Apollo is the Olympian god of the sun and light, music and poetry, healing and plagues, prophecy and knowledge, order and beauty, archery and agriculture. An embodiment of the Hellenic ideal of kalokagathia, he is harmony, reason and moderation personified, a perfect blend of physical superiority and moral virtue. A complex deity who turns up in art and literature possibly as often as Zeus himself, Apollo is the only major god who appears with the same name in both Greek and Roman mythology.
The origin of the name Apollo is still not properly understood. Many Greeks seem to have supposed that it stands for “destroyer,” but this was only one of the many suggestions (“redemptory,” “purifier,” “assembler,” “stony”). Modern scholars disagree with most of them, with the majority linking Apollo’s name to the Greek word apella which means “a sheepfold,” and which may suggest that Apollo was originally merely a protector of the flocks and herds.
However, in time, he evolved to become a multifaceted god adored all over Greece as the perfectly developed classical male nude, the kouros. Beardless and athletically built, he is often depicted with a laurel crown on his head and either a bow and arrow or a lyre and plectrum in his hands. The sacrificial tripod – representing his prophetic powers – was another common attribute of Apollo, just as few animals linked with the god in various myths: wolf, dolphin, python, mouse, deer, swan.
Apollo was in charge of so many things that, naturally, even his more famous epithets are numerous. As a sun god, he was called “Phoebus,” or “bright.” As a prophet, the Greeks called him “Loxias,” or “The One Who Speaks Crookedly.” As the god of music, he was known as the “Leader of the Muses.” Finally, the places of Apollo’s birth and worship adorned him with three other appellations: “Delian,” “Delphic,” and “Pythian.”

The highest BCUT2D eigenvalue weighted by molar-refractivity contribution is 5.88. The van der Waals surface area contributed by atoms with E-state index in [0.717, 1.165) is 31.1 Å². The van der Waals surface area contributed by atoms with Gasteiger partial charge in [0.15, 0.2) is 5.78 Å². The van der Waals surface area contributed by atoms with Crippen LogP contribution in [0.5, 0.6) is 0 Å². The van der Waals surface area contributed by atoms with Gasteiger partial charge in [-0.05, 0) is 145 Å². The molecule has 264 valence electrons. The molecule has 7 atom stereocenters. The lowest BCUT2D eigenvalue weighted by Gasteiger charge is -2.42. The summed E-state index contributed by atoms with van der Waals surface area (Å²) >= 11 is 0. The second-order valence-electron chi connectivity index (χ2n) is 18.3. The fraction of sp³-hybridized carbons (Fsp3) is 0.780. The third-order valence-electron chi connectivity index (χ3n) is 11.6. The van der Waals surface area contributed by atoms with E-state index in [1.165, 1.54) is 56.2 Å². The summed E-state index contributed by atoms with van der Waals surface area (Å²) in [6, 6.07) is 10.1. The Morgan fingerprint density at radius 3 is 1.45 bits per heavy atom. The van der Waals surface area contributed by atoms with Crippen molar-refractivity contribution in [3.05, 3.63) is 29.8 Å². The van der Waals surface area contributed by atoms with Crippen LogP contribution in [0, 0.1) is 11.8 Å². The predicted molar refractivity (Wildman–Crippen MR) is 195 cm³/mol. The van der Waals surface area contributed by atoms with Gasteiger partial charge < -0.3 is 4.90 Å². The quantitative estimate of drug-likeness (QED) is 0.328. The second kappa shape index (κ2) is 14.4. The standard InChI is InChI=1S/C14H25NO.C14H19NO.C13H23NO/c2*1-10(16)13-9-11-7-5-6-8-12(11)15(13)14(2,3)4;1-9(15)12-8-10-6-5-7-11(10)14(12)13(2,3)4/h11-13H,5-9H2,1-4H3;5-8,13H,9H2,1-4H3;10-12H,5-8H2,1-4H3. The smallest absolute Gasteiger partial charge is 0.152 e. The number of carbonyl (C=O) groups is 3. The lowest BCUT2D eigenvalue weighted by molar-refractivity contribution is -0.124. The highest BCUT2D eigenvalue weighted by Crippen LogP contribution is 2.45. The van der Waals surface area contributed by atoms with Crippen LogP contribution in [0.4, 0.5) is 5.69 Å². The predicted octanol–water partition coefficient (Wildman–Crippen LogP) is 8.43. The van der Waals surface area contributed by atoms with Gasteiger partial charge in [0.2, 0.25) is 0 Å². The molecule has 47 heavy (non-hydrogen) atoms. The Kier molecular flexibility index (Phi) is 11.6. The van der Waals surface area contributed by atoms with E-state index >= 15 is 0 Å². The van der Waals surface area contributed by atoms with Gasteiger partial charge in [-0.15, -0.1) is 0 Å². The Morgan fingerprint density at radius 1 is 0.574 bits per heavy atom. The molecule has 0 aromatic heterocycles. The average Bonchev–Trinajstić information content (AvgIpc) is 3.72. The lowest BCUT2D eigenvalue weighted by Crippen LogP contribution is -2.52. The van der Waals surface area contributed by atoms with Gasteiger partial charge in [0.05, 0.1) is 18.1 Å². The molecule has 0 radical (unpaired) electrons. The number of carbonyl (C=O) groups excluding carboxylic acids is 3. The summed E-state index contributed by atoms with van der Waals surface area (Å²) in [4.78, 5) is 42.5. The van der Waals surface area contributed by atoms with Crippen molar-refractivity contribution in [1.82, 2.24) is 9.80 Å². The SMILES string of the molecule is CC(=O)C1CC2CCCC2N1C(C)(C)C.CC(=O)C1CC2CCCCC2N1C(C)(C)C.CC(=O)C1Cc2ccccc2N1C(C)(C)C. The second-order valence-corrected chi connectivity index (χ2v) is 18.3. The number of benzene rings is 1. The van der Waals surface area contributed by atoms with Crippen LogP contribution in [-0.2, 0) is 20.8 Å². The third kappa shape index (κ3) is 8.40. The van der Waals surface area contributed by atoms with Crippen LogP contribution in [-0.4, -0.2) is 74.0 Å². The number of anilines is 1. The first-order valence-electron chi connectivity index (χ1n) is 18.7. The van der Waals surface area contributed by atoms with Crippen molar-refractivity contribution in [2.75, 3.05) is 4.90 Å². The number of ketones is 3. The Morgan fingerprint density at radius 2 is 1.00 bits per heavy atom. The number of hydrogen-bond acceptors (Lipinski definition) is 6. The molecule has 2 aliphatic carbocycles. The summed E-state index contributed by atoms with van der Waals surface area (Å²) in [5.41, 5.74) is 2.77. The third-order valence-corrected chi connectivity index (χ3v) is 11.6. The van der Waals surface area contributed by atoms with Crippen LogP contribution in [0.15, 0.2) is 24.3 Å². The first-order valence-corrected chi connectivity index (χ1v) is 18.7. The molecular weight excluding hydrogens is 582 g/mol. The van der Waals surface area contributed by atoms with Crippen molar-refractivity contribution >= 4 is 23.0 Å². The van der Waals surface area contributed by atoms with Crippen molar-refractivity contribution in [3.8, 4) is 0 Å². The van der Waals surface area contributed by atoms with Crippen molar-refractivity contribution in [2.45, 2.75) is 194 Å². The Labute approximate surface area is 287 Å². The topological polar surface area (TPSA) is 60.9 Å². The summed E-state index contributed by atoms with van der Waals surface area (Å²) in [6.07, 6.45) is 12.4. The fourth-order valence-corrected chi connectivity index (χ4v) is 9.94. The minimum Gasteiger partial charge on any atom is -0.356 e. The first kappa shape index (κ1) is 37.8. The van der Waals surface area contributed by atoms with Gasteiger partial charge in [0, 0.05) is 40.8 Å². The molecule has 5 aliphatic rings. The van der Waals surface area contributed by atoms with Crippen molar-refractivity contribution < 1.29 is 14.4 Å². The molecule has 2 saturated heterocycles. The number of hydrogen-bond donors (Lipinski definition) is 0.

Apollo is the son of Zeus and Leto. As one of the numerous Zeus’s lovers, his mother incurred the wrath of Hera, who sent the dragon Python to pursue Leto throughout all lands and forbade her to give birth anywhere on solid earth. Nobody would accept the pregnant Titaness, except for the island of Delos, where Leto first delivered Artemis while balancing her body on an olive branch. Afterward, Artemis helped her mother deliver Apollo as well.
Fed exclusively with nectar and ambrosia, in merely four days Apollo grew strong and hungry for revenge. So, he went straight away to Parnassus where Python lived, and wounded the monster with his arrows. Python managed to escape and shelter itself at Gaea’s ancient sanctuary in Delphi. Apollo was so enraged that he dared to violate the sanctity of the site by staining it with Python’s blood. Zeus ordered Apollo to cleanse himself, after which he returned to Delphi and claimed the shrine to his name.
After these events, Delos and Delphi became sacred sites for the worship of Zeus, Leto, Artemis, and, especially, Apollo. The high priestess Pythia presided over the Temple of Apollo at Delphi, serving as its enigmatic oracle.
The day he was born, Hermes invented the lyre and stole Apollo’s cattle. So as to appease his older brother after he found out what happened, Hermes offered Apollo his new invention. Ever since then, the lyre became one of Apollo’s most famous attributes, and its most celebrated master.
However, Apollo’s virtuosity would be challenged on at least three different occasions. The first one to dare do such a thing was the least fortunate one, the satyr Marsyas. He wasn’t bad at all playing the aulos (the double flute), even equaling Apollo’s skill. However, he ultimately lost the contest, since, unlike Apollo, he couldn’t sing while playing. As punishment, Marsyas was hanged inside a cave and was subsequently flayed alive.